The Research Center for Integrated Disaster Risk Management (CIGIDEN), is a government-funded initiative, launched in 2011 in response to one of the strongest and costliest earthquakes in Chilean history. PYXERA Global, a nonprofit implementer of Global Pro Bono programs, worked closely with corporate partners IBM and Johnson & Johnson to identify host organizations with mission-critical needs that aligned with the core skill sets of their employee base. CIGIDEN was a great fit. It is managed by four major Chilean universities and consists of an interdisciplinary team of researchers, engineers, geologists, and anthropologists, among other experts. Its cross-discipline approach created an opening to invite additional partners.
In Chile, many residents are all too familiar with their vulnerability to intensifying clashes with the forces of nature. Chile has the unfortunate distinction of being one of the western hemisphere’s biggest hotspots for such disasters.
PYXERA Global paired CIGIDEN with two employees from IBM and two employees from Johnson & Johnson to collaborate in-person for four weeks. Disaster risk reduction is a complex social challenge, and one that requires high levels of coordination between government, researchers, NGOs, and at-risk communities to be better prepared. There is also an important role for business to play, and global leaders IBM and Johnson & Johnson are among a number of pioneering companies offering pro bono consultants to support high-impact projects, organizations, and the communities they serve.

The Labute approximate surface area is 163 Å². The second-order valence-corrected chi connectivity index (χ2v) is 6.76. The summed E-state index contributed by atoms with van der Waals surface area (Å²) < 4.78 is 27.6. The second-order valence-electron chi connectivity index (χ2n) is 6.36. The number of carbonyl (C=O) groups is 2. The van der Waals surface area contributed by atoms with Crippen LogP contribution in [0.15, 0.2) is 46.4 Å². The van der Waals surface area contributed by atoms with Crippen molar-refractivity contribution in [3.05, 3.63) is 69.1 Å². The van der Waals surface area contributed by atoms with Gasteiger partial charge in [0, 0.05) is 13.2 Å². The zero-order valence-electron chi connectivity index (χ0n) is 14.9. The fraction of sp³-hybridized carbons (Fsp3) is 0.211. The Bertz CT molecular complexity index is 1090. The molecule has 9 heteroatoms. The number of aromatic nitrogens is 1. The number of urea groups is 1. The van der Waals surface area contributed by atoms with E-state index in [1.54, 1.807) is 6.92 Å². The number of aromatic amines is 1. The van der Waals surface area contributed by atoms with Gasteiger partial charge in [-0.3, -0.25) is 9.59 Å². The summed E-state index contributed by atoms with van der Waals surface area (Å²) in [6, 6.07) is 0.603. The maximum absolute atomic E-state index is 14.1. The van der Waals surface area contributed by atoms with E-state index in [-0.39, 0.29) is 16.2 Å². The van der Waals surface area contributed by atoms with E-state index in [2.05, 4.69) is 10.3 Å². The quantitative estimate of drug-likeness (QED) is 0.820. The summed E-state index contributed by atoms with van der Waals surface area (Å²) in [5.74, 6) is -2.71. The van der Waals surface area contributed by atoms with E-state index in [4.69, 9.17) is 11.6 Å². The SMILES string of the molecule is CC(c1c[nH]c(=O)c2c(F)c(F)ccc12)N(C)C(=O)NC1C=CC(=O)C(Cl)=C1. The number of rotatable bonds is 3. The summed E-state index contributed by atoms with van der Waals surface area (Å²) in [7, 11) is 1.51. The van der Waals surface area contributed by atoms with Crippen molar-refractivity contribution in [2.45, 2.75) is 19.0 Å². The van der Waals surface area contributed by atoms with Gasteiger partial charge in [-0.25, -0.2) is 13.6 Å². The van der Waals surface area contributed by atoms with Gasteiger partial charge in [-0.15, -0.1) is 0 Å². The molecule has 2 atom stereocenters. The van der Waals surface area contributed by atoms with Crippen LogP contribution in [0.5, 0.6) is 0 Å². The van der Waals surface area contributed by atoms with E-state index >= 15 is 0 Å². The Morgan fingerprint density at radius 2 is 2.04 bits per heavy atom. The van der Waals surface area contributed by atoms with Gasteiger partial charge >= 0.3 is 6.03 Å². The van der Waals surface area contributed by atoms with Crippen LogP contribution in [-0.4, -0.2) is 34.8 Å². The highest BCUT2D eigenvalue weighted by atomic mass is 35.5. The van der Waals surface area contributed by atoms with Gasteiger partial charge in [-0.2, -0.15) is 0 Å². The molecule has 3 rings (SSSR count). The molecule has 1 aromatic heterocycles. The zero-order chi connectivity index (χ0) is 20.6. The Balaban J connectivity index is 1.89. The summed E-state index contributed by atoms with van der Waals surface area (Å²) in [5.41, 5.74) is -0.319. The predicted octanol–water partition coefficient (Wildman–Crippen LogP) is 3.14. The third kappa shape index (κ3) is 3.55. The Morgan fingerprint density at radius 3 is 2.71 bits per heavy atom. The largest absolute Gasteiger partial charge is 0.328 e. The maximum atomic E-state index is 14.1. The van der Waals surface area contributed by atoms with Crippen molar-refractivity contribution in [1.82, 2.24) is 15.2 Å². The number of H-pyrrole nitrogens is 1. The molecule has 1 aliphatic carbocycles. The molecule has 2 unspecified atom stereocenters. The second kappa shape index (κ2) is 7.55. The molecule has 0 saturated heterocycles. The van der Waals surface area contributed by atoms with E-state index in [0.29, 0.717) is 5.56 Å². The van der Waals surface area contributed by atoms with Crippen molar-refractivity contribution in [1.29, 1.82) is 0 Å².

One of the ways CIGIDEN is informing its research and igniting a public conversation around disaster risk reduction is through its DroneLab project, which is capturing an abundance of aerial data. The drone data contributes to detailed mapping of infrastructure, population distribution, high vulnerability zones, and geology, among other information that can help educate and inform preparedness efforts from the household to the regional scale. However, finding a way to organize and share the aggregated drone data proved a challenge that initiated the partnership with the multinational companies.
CIGIDEN’s principle investigator, Gonzalo Bacigalupe, described the motivation for the partnership, saying, “As a publicly-funded scientific center, our focus is on research that has a significant impact on public policy in Chile around making our society more resilient. It requires resources that we cannot necessarily bring into a research center. We thought that it would be helpful to have the resources that the business community or the IT community might bring. In that way, the IBM and Johnson & Johnson partnership brings both.”
Bacigalupe feels that “some of their questions have helped us think about the platform in ways that we had not thought about.” While the engagement deliverable—a digital platform that presents the synthesized data from the drones in a user-friendly format—is not yet ready for public use, the convergence of stakeholders is remarkable, and a recipe for success. From government and academia to community-based organizations, private citizens, and international corporate employees, all stakeholders are contributing their time, resources, and expertise. An inclusive approach to disaster preparedness saves lives, protects the most vulnerable, and presents a model that can serve the rest of the global community.
Community leader Marcela Rojas, whose community suffered a devastating flood years ago, shares this optimism. “With this use of resources and technology, we hope to have solutions in advance of another traumatic event for our community, to save more lives,” she expressed.